Wednesday, February 9, 2011

Remembering A Hero

Don't cry because it's over, smile because it happened.
                                                                   --Dr. Seuss

Sometimes it's hard to believe how fast time passes.  I don't really feel any older.  High school feels like yesterday . . . when in reality, I graduated almost 18 years ago.  I was reminded of the passage of time today when I saw a friend's Facebook post remembering one of our teachers.  Mr. Campbell died 17 years ago today, and yet it feels like it just happened. 

Mr. Campbell was one of a kind.  He taught sociology in a way that was so far ahead of its time.  He always treated us like adults, even when we didn't act like them.  He was honest and thoughtful and tolerant beyond belief.  No other teacher tried to understand us, tried to know us, tried to really reach us, the way that he did.  I had the pleasure of taking his class my senior year.  It was a class that was so coveted, students would fight to get placed in it.  In fact, I can remember receiving my schedule the summer before my senior year started.  I had selected the class, but I wasn't registered for it when my schedule came.  I didn't even wait 24 hours before I was up at the school arguing with my guidance counselor to get in the class.  Mr. Campbell was so good that his reputation preceded him.  It was the class to take. 

Our school was incredibly diverse, boasting students of all colors and nationalities, and Mr. Campbell made sure we were aware of it.  His classroom was plastered with posters about various issues -- homelessness, HIV/AIDS, diversity, you name it -- and they reflected his personality.  He was the most open-minded, accepting person I had ever met before or since.  He required each of us to complete community service long before it was a requirement for graduation.  In his class, you could disagree with him or other students, but it never got personal (which is a feat of epic proportions with teenagers).  And he loved us all.  And we loved him back. 

One day during our third period class, Mr. Campbell solemnly (and if I'm going to be honest, nervously) told us that he was HIV positive.  He was honest and treated us like the young adults that we were . . . never sugarcoating any of it.  We were shocked, but it didn't make us love him any less.  At the end of class, as the bell was ringing, each of us lined up to express our support and share a tearful embrace with him. The entire school -- the entire community -- rallied in support around him.  Later that year, during a unit on death and dying, we visited a funeral home and cemetary where Mr. Campbell talked to us frankly, and showed us what he had picked out for his own funeral.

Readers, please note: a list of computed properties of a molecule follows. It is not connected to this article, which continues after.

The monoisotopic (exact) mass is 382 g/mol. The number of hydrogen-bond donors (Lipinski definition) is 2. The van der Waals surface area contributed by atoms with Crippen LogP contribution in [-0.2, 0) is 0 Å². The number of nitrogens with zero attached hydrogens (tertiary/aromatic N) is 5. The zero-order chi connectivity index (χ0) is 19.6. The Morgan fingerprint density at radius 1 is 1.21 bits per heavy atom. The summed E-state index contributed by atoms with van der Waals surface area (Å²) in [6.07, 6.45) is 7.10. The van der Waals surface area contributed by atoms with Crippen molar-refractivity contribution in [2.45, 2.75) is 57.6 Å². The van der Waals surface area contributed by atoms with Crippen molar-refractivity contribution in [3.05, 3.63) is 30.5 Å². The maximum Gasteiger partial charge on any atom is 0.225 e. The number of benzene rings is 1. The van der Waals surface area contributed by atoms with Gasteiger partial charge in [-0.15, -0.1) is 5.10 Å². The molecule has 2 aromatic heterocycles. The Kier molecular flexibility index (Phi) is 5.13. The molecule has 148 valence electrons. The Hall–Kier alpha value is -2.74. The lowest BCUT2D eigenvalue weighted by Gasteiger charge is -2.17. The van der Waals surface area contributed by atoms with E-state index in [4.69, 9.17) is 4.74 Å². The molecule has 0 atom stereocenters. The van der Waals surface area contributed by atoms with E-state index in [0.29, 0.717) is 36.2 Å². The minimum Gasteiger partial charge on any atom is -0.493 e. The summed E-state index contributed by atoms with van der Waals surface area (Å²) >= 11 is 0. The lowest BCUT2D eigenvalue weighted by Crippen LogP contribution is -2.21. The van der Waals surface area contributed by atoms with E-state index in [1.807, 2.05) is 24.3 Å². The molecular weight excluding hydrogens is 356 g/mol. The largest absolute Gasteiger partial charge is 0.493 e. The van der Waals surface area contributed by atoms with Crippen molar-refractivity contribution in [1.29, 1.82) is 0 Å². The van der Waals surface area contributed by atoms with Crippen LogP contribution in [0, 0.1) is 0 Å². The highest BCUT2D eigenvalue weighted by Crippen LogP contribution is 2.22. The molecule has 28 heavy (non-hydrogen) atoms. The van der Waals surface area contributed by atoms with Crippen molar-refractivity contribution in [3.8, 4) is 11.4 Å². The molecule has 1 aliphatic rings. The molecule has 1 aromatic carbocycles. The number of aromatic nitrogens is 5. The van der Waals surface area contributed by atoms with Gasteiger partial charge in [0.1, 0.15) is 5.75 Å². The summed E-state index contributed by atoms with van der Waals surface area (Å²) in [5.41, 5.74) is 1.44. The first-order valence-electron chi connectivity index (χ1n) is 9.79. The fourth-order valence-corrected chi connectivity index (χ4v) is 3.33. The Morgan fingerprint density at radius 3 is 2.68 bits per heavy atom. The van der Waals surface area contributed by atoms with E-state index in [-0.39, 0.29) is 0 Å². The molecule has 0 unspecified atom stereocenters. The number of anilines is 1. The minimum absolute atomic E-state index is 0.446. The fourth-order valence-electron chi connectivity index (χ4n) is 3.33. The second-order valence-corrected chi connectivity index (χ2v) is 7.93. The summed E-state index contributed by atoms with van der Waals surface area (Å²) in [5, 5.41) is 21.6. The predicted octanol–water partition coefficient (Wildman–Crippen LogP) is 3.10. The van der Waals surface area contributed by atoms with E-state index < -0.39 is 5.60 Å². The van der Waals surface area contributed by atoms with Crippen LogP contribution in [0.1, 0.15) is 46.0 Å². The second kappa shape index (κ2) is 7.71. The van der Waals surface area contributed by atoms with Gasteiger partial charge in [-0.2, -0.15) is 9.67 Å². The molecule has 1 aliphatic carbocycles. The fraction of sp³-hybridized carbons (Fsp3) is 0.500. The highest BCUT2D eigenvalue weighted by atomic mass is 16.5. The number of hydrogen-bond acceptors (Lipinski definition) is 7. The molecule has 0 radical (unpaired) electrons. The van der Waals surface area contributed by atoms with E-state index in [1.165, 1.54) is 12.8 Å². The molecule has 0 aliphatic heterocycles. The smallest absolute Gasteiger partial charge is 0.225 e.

We honored him at graduation, and when I went away to college in Ohio later that year, he promised to keep in touch.  We exchanged letters from time to time, but there's one particular thing that I will never forget.  I was lounging in my dorm room one fall afternoon my freshman year when the phone rang.  I almost didn't answer it because I was getting ready to take a nap, but when I did, I heard a familiar voice on the other end.  "This is Mr. Campbell!  We're at the student center . . . come out and meet us!"  I was stunned.  "My student center?  At my school?"  "Yes, come over here and meet us!"  I put on my shoes and went running across the street where I saw Mr. Campbell and his partner John waiting for me.  It turns out that they were driving from Indiana back to D.C. when he saw the sign for my school and told John, "Oh, that's WashingTina's school.  We can't drive by and not stop!" So they did.